Even the act of painting on the cave walls can come to resemble the acts of the animal. Archaeologists, Carole Fritz and Gilles Tosello describe a series of events in which a cave bear scratches a section of the wall, followed by "drawings stretching over eight feet in height" made over the scratches, "followed by the main phase [that] starts with the scraping of the wall to get to the white of the rock" (Cave). The artist of the first drawing chose this spot as it had been touched by a cave bear. This shows a willingness to mirror the bear's actions by leaving his or her own mark on the wall just as the bear did. The second artist chooses the same location, probably for the same reason, but takes this mimicking even further. This human begins by scratching away at the rock, now not just copying the bear's choice for location, but its exact action as well. This ceremony of painting on cave walls in darkness connected the artist as much as possible to the subject of painting in order to learn from that powerful animal.

The discussion of the intentions for this parietal art turns the focus to who exactly these artists were. Because of the locations of the cave art (i.e. darkness) and the apparent ceremony in its creation, it is likely that shamans, humans trying to contact the spirit world, were the artists. Analysis of the hand prints, done by Archaeologist Dean Snow, in caves showed that 75% of them were left by women (Hughes). This new evidence gives insight to some of the parietal art of Chauevet and the portable art of the Upper Paleolithic.

The artists, shamans who were seemingly mostly women, most likely took a privileged role in Upper Paleolithic society. In Chauvet, with paintings dating from around 32,000 years ago, there is "only [one] partial representation of a human", the half-bison, half-women on the rock pendant in the farthest chamber of the cave (Cave). Because of it's uniqueness, it is important to note, especially in comparison to the cave art in Lascaux (dating from around 17,000 years ago) where the semi-human figures were mostly male. This first apparent recognition of the fluidity between human and animal by the people that painted Chauvet, was seemingly connected to the female, probably because the shaman recognizing this fluidity was female. What can account for this change between the female semi-human figure in Chauvet and the male semi-human figures in Lascaux?

Possibly, there was a shift in the role of women in early society during this period. If female shamans were able to bring insight from the spirit world back to their group, they may have enjoyed a privileged status in that group. The portable art between the periods of Chauvet and Lascaux, show an emphasis on the female body which supports this claim. The Venus figurines (from about 28,000-22,000BP) show a figure that is overtly human and female (AMNH Exhibit). The figurines emphasize the permanent sexual characteristics of the female (e.g. large breasts, smooth skin, large hips (also for passing uniquely large human crania)) that distinguish humans from the rest of the animal kingdom. The apparently pregnant belly and pubic triangle emphasize her fertility and femininity. It is significant that these exaggerated depictions of femininity and humanity were portable art. Parietal art was kept in the domains of the animals, but the portable art was kept in the domain of the humans. These Venus figurines showed early humans beginning to recognize their uniqueness. Women had brought the concept of art and spirituality to humans through noticing their similarities to animals. In doing so, they established themselves as what made humans unique, thus earning themselves recognition in the form of the Venus figurines, tokens of humanity's uniqueness. Because of this representation of females as humanity's uniqueness and the continuing desire to find refuge in the animal world, males took the role as the ones depicted as semi-human figures. The Upper Paleolithic people found a balance between recognizing both their uniqueness and also their commonality to the rest of the animal kingdom, one that is being lost in the present.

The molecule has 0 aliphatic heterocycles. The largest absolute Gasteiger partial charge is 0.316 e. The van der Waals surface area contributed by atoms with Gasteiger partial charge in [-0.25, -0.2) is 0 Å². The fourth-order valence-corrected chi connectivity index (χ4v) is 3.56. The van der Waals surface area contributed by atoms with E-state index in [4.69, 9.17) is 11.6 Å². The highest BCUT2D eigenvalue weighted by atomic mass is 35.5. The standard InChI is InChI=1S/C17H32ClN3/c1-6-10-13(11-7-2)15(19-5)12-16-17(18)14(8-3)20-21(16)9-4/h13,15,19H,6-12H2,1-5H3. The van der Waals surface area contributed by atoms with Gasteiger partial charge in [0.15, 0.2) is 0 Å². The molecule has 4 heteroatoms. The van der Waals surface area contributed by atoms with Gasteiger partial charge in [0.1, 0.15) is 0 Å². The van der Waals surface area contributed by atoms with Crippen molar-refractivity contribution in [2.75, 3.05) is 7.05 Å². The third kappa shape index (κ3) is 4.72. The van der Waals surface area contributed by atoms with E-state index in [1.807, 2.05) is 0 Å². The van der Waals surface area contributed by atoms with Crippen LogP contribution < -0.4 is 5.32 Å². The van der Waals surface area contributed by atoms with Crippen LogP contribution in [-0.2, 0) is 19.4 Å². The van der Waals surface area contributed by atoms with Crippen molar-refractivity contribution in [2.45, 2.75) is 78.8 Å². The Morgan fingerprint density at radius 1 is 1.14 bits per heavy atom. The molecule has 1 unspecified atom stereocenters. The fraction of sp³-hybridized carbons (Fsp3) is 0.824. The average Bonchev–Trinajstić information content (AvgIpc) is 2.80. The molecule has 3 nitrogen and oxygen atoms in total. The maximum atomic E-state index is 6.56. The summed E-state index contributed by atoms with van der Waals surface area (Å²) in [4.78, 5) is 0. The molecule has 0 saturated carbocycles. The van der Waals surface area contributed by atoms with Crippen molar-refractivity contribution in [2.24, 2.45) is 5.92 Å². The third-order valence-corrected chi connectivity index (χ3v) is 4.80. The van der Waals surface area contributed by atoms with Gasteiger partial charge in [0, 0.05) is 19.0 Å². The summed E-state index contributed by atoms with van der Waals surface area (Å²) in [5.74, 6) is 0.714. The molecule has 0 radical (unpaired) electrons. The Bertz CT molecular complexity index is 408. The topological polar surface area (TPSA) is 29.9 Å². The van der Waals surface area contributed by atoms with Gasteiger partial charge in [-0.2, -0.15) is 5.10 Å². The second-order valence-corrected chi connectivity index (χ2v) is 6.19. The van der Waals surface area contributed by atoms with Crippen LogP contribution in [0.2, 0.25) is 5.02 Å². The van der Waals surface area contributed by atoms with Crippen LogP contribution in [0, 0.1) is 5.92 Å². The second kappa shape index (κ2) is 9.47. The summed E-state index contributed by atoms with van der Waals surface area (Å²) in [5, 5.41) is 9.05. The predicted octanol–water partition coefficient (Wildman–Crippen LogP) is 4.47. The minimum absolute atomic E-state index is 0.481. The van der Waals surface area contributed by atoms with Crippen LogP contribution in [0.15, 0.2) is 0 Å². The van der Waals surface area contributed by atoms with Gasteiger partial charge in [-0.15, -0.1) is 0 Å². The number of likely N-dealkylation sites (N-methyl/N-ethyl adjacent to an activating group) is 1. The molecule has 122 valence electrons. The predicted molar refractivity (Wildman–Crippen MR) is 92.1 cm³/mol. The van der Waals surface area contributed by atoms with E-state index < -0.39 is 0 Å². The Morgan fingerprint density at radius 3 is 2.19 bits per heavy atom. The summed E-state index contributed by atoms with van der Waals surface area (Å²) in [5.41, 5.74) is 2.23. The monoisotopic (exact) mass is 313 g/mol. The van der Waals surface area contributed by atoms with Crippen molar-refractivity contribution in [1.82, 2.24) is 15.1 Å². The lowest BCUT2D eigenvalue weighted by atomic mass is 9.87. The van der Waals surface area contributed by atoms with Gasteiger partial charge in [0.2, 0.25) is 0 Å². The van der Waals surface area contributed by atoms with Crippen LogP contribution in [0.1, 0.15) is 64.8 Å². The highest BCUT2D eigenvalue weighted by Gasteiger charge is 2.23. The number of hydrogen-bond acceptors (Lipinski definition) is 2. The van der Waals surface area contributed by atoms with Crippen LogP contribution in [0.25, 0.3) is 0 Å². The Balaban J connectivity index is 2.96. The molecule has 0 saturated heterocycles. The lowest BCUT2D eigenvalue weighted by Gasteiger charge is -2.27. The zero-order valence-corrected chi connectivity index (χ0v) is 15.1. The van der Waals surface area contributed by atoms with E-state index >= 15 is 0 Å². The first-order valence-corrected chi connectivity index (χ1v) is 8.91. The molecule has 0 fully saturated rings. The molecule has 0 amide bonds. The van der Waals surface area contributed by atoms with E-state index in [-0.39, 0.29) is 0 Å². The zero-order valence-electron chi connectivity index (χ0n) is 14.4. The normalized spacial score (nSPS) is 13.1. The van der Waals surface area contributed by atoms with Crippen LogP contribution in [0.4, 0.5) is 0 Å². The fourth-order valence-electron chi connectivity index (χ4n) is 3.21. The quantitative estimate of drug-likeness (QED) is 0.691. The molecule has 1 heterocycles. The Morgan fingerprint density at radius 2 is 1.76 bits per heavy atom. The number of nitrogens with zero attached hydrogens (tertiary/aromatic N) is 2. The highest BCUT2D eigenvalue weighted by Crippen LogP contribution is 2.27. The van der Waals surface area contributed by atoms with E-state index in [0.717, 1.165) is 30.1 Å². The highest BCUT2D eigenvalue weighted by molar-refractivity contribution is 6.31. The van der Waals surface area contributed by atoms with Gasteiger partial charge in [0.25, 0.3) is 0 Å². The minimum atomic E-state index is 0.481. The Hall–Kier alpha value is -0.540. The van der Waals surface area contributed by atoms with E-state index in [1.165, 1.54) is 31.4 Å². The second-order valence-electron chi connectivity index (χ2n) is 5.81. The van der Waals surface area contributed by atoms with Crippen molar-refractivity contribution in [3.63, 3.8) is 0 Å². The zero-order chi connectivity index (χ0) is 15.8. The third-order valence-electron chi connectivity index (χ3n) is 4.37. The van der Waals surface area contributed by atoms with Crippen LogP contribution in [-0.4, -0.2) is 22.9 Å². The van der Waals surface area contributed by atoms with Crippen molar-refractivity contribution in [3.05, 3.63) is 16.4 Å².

The exhibit at the American Museum of Natural History made a valiant attempt at trying to regain this balance, though. The first case you encounter contains a large "horse deeply engraved on a massive limestone block" that captures your attention, even though the caption for the case states that the first piece of art was actually an engraved ochre plaque that is shown almost hidden behind the limestone block. Having this as the centerpiece recognizes the important contribution the rest of the animal kingdom made to the development of our species. The next board you come to is one posing the question "What Makes Us Human?" This shows that we are unique as a species, but posing this as a question leads to some uncertainty. The following boards, "Tools and Technology", "Art", "Music", and "Language" provide objective information on the capabilities of both early humans (and other hominins) and the rest of the animal kingdom in these areas. At the top of each of these boards is the question "Are we unique?" This repetition leads to a questioning of the notion of the growing belief that we are unique to the point of being completely separate from animality.

Humans of the Upper Paleolithic were better able to see their connection to the living things around them. They saw their own uniqueness not as a difference between themselves and the rest of nature, but in the sense a cave bear and ibex were different. They noticed the importance and power of their fellow animals. Humanity would benefit from a "devolution" to this mindset.

Works Cited

American Museum of Natural History Exhibit. 31 Oct. 2014

Bataille, George. "The Passage from Animal to Man and the Brith of Art." The Cradle of Humanity: Prehistoric Art and Culture. Ed. Stuart Kendall. Trans. Stuart Kendall and Michelle Kendall. Zone Books, 2005. 57-80. Print.

Cave of Forgotten Dreams. Dir. Werner Herzog. IFC, 2010. Film.

Hughes, Virginia. "Were the First Artists Mostly Women?" National Geographic. National Geographic Society, 8 Oct. 2013. Web. 13 Nov. 2014.

Written: November 13th, 2014

Published: June 19th, 2015